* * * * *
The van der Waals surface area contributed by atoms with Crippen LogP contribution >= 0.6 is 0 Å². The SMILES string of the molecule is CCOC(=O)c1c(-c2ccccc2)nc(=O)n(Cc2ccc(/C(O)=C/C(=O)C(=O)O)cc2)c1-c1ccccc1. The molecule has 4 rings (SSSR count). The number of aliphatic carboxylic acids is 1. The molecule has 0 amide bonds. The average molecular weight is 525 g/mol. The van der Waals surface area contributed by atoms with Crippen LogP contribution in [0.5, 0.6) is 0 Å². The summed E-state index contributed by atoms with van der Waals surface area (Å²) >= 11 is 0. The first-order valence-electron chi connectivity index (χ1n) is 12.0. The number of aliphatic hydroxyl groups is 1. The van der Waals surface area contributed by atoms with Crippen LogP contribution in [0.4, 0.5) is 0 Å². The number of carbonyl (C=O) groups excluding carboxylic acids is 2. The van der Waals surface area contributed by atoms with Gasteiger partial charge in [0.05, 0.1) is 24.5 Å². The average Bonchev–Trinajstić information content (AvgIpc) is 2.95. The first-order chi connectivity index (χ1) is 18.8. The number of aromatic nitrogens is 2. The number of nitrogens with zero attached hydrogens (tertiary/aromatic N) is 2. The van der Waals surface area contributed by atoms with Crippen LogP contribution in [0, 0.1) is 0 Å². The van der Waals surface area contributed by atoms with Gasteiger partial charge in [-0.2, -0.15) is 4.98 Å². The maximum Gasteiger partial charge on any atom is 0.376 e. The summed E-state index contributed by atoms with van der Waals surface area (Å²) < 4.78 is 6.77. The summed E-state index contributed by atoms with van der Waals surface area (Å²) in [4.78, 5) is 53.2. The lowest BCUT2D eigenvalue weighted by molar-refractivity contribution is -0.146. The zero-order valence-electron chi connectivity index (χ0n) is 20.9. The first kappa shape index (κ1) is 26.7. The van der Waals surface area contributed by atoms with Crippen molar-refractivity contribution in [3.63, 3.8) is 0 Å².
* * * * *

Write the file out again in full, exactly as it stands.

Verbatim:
The van der Waals surface area contributed by atoms with Crippen LogP contribution >= 0.6 is 0 Å². The SMILES string of the molecule is CCOC(=O)c1c(-c2ccccc2)nc(=O)n(Cc2ccc(/C(O)=C/C(=O)C(=O)O)cc2)c1-c1ccccc1. The molecule has 4 rings (SSSR count). The number of aliphatic carboxylic acids is 1. The molecule has 0 amide bonds. The average molecular weight is 525 g/mol. The van der Waals surface area contributed by atoms with Crippen LogP contribution in [0.5, 0.6) is 0 Å². The summed E-state index contributed by atoms with van der Waals surface area (Å²) >= 11 is 0. The first-order valence-electron chi connectivity index (χ1n) is 12.0. The number of aliphatic hydroxyl groups is 1. The van der Waals surface area contributed by atoms with Crippen LogP contribution in [0.4, 0.5) is 0 Å². The number of carbonyl (C=O) groups excluding carboxylic acids is 2. The van der Waals surface area contributed by atoms with Gasteiger partial charge in [0.05, 0.1) is 24.5 Å². The average Bonchev–Trinajstić information content (AvgIpc) is 2.95. The first-order chi connectivity index (χ1) is 18.8. The number of aromatic nitrogens is 2. The number of nitrogens with zero attached hydrogens (tertiary/aromatic N) is 2. The van der Waals surface area contributed by atoms with Crippen LogP contribution in [0, 0.1) is 0 Å². The van der Waals surface area contributed by atoms with Gasteiger partial charge in [-0.2, -0.15) is 4.98 Å². The maximum Gasteiger partial charge on any atom is 0.376 e. The summed E-state index contributed by atoms with van der Waals surface area (Å²) < 4.78 is 6.77. The summed E-state index contributed by atoms with van der Waals surface area (Å²) in [4.78, 5) is 53.2. The lowest BCUT2D eigenvalue weighted by molar-refractivity contribution is -0.146. The zero-order valence-electron chi connectivity index (χ0n) is 20.9. The first kappa shape index (κ1) is 26.7. The van der Waals surface area contributed by atoms with Crippen molar-refractivity contribution in [3.63, 3.8) is 0 Å².